The Arab Bazaar of the Old City of Jerusalem
The Arab bazaar is a wonderful, colorful bazaar just within the walls of
The people minding the stores are Arabs, descendents from many
generations of storekeepers they are experts at getting the highest
possible prices from their customers. Not only do they succeed in selling
their wares at a good profit, their customers also go away feeling happy
that they’ve struck a great bargain and that they’ve made a new friend.
The greatest experts among them start the dealing with a personal
compliment, for example: “Wow you’re the first customer I’ve had today.”
This means you’re his “siftach”and everybody knows that a person who is
a “siftach”deserves a big discount. One could even say its an unwritten
law of Arab market storekeepers.
Often when he has a “siftach”he’ll shrug his shoulders, in a sign of
resignation that he has no choice, but to sell whatever thing you have
chosen from his store, a bag, a shawl, a pair of shoes, at a loss. You’re a
“siftach” and if he doesn’t do the right thing by you he’ll have bad luck all
day long. If he gives you a discount, at great sacrifice to himself, he will
have good luck the whole day long.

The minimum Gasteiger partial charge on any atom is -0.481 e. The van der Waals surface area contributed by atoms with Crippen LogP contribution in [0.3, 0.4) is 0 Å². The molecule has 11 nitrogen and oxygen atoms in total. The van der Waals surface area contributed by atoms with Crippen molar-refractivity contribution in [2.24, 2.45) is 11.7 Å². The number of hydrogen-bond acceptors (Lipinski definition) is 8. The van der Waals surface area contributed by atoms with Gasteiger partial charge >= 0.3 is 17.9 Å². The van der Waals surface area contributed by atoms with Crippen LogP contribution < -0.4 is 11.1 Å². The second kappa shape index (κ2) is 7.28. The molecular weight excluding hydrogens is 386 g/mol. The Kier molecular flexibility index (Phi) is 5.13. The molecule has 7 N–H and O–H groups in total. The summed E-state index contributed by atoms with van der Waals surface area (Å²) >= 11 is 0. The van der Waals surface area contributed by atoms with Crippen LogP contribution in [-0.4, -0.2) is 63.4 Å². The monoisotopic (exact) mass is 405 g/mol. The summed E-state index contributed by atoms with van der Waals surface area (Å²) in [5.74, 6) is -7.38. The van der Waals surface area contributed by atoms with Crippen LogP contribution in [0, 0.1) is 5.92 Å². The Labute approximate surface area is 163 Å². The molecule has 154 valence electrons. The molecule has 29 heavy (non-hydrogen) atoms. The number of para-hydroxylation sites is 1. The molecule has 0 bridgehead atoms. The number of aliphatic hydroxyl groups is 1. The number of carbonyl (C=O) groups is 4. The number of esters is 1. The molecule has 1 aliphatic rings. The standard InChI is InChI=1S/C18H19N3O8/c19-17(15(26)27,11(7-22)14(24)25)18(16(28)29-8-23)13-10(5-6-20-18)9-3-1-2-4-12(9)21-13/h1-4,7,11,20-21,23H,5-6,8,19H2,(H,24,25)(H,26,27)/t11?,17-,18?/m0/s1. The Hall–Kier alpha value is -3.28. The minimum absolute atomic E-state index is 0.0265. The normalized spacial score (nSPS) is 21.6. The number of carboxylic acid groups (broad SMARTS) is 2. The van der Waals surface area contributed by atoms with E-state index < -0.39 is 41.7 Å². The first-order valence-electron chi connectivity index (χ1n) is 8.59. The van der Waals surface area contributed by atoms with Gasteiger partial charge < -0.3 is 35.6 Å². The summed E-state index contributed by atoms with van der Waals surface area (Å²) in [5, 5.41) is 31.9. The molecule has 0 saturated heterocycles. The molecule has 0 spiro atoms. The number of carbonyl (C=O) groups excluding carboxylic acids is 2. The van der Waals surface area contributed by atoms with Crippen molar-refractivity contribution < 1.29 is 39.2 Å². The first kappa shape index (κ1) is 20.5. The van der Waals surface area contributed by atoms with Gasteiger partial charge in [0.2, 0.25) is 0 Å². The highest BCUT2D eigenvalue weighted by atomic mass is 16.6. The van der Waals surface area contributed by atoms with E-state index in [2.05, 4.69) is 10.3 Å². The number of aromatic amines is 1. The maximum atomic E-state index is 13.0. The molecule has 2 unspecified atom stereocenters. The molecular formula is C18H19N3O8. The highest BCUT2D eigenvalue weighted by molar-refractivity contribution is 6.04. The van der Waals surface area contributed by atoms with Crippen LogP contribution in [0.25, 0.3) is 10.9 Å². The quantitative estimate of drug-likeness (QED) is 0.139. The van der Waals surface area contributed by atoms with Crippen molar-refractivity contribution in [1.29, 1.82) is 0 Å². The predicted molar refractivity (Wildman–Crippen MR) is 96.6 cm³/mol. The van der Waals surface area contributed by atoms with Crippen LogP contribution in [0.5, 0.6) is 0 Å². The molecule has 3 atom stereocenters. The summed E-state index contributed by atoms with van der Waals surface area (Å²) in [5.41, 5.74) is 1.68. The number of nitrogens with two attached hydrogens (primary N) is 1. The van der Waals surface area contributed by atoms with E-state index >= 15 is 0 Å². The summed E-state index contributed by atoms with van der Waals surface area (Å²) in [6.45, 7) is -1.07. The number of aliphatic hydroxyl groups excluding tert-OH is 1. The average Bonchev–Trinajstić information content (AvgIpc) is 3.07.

The most important thing in the market is to keep the upper hand
while at the same time being polite. Whatever he does you should
complement him and insist that he’s a wonderful fellow.
If you refuse to buy the article he’ll show you other articles in his store
until you buy something. He’s always trying to sell something. The only
way to get out of buying is to tell him what a good fellow he is and
wonderful his store is and even to promise him you’ll be back.
The phrase that you’re not in the market for that article right now is a
give away that you realy want that article and it’s just a question of
In this game the more you want the article the more you show how
much you don’t want it.
The Jewish stores in the Jewish Quarter aren’t really a market. The
bargaining there is different. Nobody ever seems to go down in price.
I think you can buy beautiful things there, like paintings, kiddush cups,
candle sticks for the festivals and Shabbat and even some antiquities.
There you’ll get pleasure from what you buy. In the Arab Market you’ll
get pleasure from how you buy.